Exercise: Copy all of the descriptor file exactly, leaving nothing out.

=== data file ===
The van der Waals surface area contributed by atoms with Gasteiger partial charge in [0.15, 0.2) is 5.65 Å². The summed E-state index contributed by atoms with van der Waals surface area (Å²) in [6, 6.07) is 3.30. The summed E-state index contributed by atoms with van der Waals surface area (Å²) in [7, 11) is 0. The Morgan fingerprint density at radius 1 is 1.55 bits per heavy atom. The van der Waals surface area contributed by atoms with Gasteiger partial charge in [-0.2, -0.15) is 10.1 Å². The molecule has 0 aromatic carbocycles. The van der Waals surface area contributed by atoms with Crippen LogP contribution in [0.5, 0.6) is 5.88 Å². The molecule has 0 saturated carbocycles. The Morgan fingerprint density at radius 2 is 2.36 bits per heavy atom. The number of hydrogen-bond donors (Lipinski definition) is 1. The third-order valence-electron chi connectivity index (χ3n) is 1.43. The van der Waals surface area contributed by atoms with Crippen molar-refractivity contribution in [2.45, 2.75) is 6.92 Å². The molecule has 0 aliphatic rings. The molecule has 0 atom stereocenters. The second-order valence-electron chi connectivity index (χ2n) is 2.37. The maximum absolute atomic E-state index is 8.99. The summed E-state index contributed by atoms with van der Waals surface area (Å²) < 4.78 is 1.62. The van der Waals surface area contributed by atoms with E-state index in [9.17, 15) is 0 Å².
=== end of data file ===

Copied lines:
The van der Waals surface area contributed by atoms with Gasteiger partial charge in [0.15, 0.2) is 5.65 Å². The summed E-state index contributed by atoms with van der Waals surface area (Å²) in [6, 6.07) is 3.30. The summed E-state index contributed by atoms with van der Waals surface area (Å²) in [7, 11) is 0. The Morgan fingerprint density at radius 1 is 1.55 bits per heavy atom. The van der Waals surface area contributed by atoms with Gasteiger partial charge in [-0.2, -0.15) is 10.1 Å². The molecule has 0 aromatic carbocycles. The van der Waals surface area contributed by atoms with Crippen LogP contribution in [0.5, 0.6) is 5.88 Å². The molecule has 0 saturated carbocycles. The Morgan fingerprint density at radius 2 is 2.36 bits per heavy atom. The number of hydrogen-bond donors (Lipinski definition) is 1. The third-order valence-electron chi connectivity index (χ3n) is 1.43. The van der Waals surface area contributed by atoms with Crippen molar-refractivity contribution in [2.45, 2.75) is 6.92 Å². The molecule has 0 aliphatic rings. The molecule has 0 atom stereocenters. The second-order valence-electron chi connectivity index (χ2n) is 2.37. The maximum absolute atomic E-state index is 8.99. The summed E-state index contributed by atoms with van der Waals surface area (Å²) < 4.78 is 1.62. The van der Waals surface area contributed by atoms with E-state index in [9.17, 15) is 0 Å².